So when the publisher offered to return the copyright for Dream Teams, I took it as a chance to make the improvements I'd wanted for a while. And that's where we are now, with the remix dropping. Instead of Dream Teams, it's being released under the banner of 4C. The Cs are the emphasis, and I wanted that put on display from the beginning with the title and cover.
Grab a copy on Amazon. Like, comment, share, and leave a review if you found it helpful at all.
At first glance this book looks like it's written for the person in a worship service who sings, encourages others to participate, and can play the rhythm on guitar (or piano or without instruments). If you know me at all, you know there is nothing in that list I can do. And that's the problem that Boswell and the contributors are addressing. At the core of this compilation of pastoral essays on worship is a fundamental belief that the way a church worships is inseparable from its theological foundation and conviction. It's why I believe that the pastoral leadership of the church should be invested and involved in the planning and execution of corporate worship. It's not a separation where the music guys handle this part and the preaching guys handle that part.
That's why I, as a lead pastor, was so grateful for this work. It shows that our fundamental understanding of worship leadership is more than being able to regurgitate CCM Top 40 stuff or that you can dink out a few hymns on a keyboard. It's a responsibility that involves the faith formation of the local church, and pragmatically shows when we realize that in many of our churches our worship leadership is more visible than the preaching leadership. So when we as lead pastors work with the worship leadership in our churches, we have to see ourselves as both partners and complements to one another.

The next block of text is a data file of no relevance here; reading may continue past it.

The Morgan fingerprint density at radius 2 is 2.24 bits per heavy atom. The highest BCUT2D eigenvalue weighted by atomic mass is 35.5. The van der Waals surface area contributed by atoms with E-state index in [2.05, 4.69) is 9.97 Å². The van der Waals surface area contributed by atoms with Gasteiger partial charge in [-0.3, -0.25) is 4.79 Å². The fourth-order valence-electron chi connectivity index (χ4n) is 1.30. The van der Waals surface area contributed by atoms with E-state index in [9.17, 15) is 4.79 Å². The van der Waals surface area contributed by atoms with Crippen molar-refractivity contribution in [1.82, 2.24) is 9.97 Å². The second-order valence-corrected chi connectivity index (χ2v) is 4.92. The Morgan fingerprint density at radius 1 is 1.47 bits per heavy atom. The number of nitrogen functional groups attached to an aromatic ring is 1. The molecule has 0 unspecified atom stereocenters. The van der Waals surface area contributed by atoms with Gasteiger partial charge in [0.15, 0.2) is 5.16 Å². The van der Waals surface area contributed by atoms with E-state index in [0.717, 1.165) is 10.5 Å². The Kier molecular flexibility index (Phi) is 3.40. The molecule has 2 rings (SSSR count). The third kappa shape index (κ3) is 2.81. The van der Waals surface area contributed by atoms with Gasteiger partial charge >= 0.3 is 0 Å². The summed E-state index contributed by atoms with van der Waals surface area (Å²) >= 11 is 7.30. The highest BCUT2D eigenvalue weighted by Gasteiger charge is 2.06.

Worship leaders, I would commend this book to all of you. Beyond the practicality of gathering for worship and working through a service and its importance, this has a lot to say about your heart, your own personal devotion, your family, and your relationship with your lead pastor. Anytime I see staff/team dynamics pop up in a book, I'm hooked. I believe that chemistry and team dynamics are a missing ingredient in far too many of our churches, which is why Boswell's work and others are so crucial for us to read and consider because they show that team-based ministry is both fruitful and healthy (and biblical).
If I were to draw out five practical takeaways from this, and share them with worship leaders, here's what they'd be: